Appendicitis

Inflammation of the appendix, the blind ended vestigial tube connected to the cecum (proximal portion of the large intestine).

  • predominantly in those 20-30 years of age
  • can be seen in any age group

 

Etiology

  • idiopathic
  • obstruction of appendix lumen by fecal pellet
  • twisted, constricted area of appendix or adjoining bowel area

 

Pathophysiology

  • obstruction
  • mucus drainage and flow impeded
  • increased intraluminal pressure
  • perfusion impeded due to pressure
  • ischemia
  • tissue necrosis
  • bacterial invasion of appendix wall from appendix lumen
  • Complication: appendix rupture leading to peritonitis

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Manifestation

  • Nausea
  • Vomiting

 

Pain Specifics

  • Pain commences in epigastric region or umbilical region
  • R lower quadrant pain later in progression (focused at appendix)
  • Pain terminates @ McBurney’s point – midpoint b/t iliac crest and umbilicus
  • Guarded, Rebound pain

 

McBurney’s point: point over the right side of the abdomen that is one-third of the distance from the ASIS (anterior superior iliac spine) to the umbilicus (the belly button). This point roughly corresponds to the most common location of the base of the appendix where it is attached to the cecum.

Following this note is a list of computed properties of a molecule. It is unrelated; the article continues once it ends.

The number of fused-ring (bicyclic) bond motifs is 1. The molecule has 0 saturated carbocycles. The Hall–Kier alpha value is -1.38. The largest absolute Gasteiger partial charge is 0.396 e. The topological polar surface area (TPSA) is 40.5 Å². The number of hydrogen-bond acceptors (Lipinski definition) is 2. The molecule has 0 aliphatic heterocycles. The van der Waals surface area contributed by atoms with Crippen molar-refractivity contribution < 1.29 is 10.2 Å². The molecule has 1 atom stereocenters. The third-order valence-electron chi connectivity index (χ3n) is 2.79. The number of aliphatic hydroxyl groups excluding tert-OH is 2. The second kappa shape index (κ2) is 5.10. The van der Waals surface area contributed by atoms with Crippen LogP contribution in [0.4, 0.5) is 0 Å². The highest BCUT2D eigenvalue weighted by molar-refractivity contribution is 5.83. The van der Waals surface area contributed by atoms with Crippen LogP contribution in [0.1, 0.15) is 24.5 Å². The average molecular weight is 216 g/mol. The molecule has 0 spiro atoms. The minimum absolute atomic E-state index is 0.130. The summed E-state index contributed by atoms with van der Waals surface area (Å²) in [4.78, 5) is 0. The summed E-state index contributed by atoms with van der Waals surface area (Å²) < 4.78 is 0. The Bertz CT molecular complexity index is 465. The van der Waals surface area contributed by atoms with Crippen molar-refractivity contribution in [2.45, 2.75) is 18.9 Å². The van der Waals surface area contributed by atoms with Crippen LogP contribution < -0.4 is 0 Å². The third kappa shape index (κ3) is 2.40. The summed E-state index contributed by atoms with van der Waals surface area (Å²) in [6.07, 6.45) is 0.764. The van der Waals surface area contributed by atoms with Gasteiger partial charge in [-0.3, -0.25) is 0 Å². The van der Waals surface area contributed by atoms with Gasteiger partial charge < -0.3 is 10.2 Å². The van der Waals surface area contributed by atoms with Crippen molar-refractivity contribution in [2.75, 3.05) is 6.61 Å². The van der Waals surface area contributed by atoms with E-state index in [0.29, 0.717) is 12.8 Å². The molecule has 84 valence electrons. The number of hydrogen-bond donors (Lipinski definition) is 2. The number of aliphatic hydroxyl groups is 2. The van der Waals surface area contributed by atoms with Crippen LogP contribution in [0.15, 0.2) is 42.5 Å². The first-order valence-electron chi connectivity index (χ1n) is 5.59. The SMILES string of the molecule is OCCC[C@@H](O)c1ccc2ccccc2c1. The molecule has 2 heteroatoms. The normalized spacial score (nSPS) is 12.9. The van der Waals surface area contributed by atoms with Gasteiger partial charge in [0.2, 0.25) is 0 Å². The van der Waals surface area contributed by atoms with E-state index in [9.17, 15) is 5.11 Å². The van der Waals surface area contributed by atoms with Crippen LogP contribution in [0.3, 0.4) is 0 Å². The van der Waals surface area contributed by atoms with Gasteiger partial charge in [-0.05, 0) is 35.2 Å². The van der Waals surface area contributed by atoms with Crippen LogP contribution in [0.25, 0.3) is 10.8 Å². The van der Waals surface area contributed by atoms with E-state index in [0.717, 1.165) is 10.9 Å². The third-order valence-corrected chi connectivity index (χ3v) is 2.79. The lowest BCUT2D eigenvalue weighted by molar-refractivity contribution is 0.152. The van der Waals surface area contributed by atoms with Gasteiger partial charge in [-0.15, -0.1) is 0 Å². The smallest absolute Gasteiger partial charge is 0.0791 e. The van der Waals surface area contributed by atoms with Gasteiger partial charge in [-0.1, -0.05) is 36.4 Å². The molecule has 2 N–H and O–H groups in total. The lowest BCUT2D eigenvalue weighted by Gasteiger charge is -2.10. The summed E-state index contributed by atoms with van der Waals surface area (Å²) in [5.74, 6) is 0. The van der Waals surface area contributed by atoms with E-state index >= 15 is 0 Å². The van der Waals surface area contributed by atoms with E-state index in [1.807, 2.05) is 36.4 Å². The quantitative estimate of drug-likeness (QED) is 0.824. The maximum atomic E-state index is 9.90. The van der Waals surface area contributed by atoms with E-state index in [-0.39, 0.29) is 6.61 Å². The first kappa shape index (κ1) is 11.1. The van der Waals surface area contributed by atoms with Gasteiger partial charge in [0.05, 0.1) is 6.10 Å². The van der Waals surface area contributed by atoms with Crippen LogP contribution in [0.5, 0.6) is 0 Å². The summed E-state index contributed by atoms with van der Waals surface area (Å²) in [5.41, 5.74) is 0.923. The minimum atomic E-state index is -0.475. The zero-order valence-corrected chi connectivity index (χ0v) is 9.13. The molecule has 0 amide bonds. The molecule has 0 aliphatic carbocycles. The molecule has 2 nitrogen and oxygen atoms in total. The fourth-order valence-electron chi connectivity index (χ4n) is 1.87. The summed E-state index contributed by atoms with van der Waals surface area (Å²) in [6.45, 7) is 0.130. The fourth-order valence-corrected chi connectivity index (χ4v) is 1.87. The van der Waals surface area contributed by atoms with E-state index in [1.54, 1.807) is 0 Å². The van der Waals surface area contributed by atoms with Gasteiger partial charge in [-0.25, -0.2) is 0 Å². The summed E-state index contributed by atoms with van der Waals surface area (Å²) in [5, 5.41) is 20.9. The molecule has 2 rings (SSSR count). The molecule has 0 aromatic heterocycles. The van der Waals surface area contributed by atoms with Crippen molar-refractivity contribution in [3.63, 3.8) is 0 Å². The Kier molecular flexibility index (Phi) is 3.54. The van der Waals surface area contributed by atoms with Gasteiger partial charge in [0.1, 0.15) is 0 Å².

Diagnosis

  • Hx
  • Px – physical exam
  • Ultrasound
  • CT scan

 CT Scan below showing appendicitis:

Tx:

  • appendectomy within 24-48hrs of pain onset
  • delay may result in rupture and peritonitis

Martin, Glenn and Porth, Carol, Mattson. 2009. Pathophysiology Concepts of Altered Health States. 8th ed. Lippincott Williams and Wilkins. Philadelphia

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